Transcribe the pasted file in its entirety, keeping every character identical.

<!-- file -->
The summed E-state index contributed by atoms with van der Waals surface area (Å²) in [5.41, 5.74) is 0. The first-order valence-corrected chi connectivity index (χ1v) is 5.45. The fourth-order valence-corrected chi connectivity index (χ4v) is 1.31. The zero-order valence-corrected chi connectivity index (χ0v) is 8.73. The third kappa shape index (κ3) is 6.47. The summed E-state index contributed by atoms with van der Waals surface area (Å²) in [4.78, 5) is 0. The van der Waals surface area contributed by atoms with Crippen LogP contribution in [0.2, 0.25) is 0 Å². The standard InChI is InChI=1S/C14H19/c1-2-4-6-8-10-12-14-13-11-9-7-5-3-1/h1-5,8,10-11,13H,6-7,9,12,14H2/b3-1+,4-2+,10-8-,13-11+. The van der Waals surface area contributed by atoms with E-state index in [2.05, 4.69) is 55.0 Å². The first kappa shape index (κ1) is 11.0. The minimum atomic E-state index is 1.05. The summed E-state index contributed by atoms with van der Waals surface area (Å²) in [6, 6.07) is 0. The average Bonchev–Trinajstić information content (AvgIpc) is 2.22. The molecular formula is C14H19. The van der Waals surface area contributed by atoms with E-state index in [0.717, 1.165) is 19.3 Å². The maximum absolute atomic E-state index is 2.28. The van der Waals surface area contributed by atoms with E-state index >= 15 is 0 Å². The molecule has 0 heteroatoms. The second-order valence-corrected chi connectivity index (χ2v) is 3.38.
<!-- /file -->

The summed E-state index contributed by atoms with van der Waals surface area (Å²) in [5.41, 5.74) is 0. The first-order valence-corrected chi connectivity index (χ1v) is 5.45. The fourth-order valence-corrected chi connectivity index (χ4v) is 1.31. The zero-order valence-corrected chi connectivity index (χ0v) is 8.73. The third kappa shape index (κ3) is 6.47. The summed E-state index contributed by atoms with van der Waals surface area (Å²) in [4.78, 5) is 0. The van der Waals surface area contributed by atoms with Crippen LogP contribution in [0.2, 0.25) is 0 Å². The standard InChI is InChI=1S/C14H19/c1-2-4-6-8-10-12-14-13-11-9-7-5-3-1/h1-5,8,10-11,13H,6-7,9,12,14H2/b3-1+,4-2+,10-8-,13-11+. The van der Waals surface area contributed by atoms with E-state index in [2.05, 4.69) is 55.0 Å². The first kappa shape index (κ1) is 11.0. The minimum atomic E-state index is 1.05. The summed E-state index contributed by atoms with van der Waals surface area (Å²) in [6, 6.07) is 0. The average Bonchev–Trinajstić information content (AvgIpc) is 2.22. The molecular formula is C14H19. The van der Waals surface area contributed by atoms with E-state index in [0.717, 1.165) is 19.3 Å². The maximum absolute atomic E-state index is 2.28. The van der Waals surface area contributed by atoms with E-state index >= 15 is 0 Å². The molecule has 0 heteroatoms. The second-order valence-corrected chi connectivity index (χ2v) is 3.38.